The Gothic Novel in Ireland, <i>c.</i> 1760-1829 (Hardback)Christina Morin (author)
Hardback 248 Pages / Published: 11/05/2018
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The gothic novel in Ireland, c. 1760-1829 offers a compelling account of the development of gothic literature in late-eighteenth and early-nineteenth century Ireland. Countering traditional scholarly views of the 'rise' of 'the gothic novel' on the one hand, and, on the other, Irish Romantic literature, this study persuasively re-integrates a body of now overlooked works into the history of the literary gothic as it emerged across Ireland, Britain, and Europe between 1760 and 1829. Its twinned quantitative and qualitative analysis of neglected Irish texts produces a new formal, generic, and ideological map of gothic literary production in this period, persuasively positioning Irish works and authors at the centre of a new critical paradigm with which to understand both Irish Romantic and gothic literary production.
Publisher: Manchester University Press
Number of pages: 248
Dimensions: 216 x 138 mm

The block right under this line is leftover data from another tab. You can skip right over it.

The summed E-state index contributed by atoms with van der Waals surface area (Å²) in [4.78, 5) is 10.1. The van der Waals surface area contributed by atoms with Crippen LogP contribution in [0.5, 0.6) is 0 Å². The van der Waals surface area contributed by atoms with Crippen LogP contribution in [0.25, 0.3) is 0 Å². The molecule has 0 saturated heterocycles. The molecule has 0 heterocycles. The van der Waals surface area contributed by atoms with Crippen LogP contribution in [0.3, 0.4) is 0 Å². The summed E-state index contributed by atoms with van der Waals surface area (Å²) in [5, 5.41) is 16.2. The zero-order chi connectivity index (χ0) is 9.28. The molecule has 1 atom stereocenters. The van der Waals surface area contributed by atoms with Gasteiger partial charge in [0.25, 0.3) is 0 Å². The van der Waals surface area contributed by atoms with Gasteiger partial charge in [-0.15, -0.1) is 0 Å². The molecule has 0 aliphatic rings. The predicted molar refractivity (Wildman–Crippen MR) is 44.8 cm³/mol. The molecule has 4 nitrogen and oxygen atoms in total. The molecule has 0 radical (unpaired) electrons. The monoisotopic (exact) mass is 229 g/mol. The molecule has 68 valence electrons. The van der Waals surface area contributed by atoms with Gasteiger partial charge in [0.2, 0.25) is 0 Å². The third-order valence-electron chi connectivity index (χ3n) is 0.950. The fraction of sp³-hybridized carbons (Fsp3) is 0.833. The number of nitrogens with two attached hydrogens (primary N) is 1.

'Christina Morin's The gothic novel in Ireland c. 1760-1829 is a significant intervention in the study of Anglo-Irish literature and the gothic tradition. Combining a masterful overview of Romantic era print culture with close readings of hitherto under examined novels, this book suggestively explores the generic interconnectedness between gothic fiction, the national tale and the historical novel. In doing so, it brings to light a much earlier tradition of fiction that emerged from Ireland in the mid-eighteenth century and had a clear impact on the British novelists who followed. As such, The gothic novel in Ireland confidently dispatches long-held views of Irish gothic as a belated phenomenon that emerged in the later nineteenth century. At the same time, Morin delineates acutely the specific conventions and tropes that characterised a distinctively Irish variant of the gothic. Marshalling an impressive range of literary sources, bibliographical evidence and statistical data, Morin provocatively disrupts long-held assumptions about the formative role played by Irish writers at a crucial moment in the history of the novel, making a compelling case for a more nuanced and accurate understanding of the literary relationship between Britain and Ireland during the Romantic century.' Anthony Mandal, Professor of Print and Digital Cultures, Cardiff University -- .
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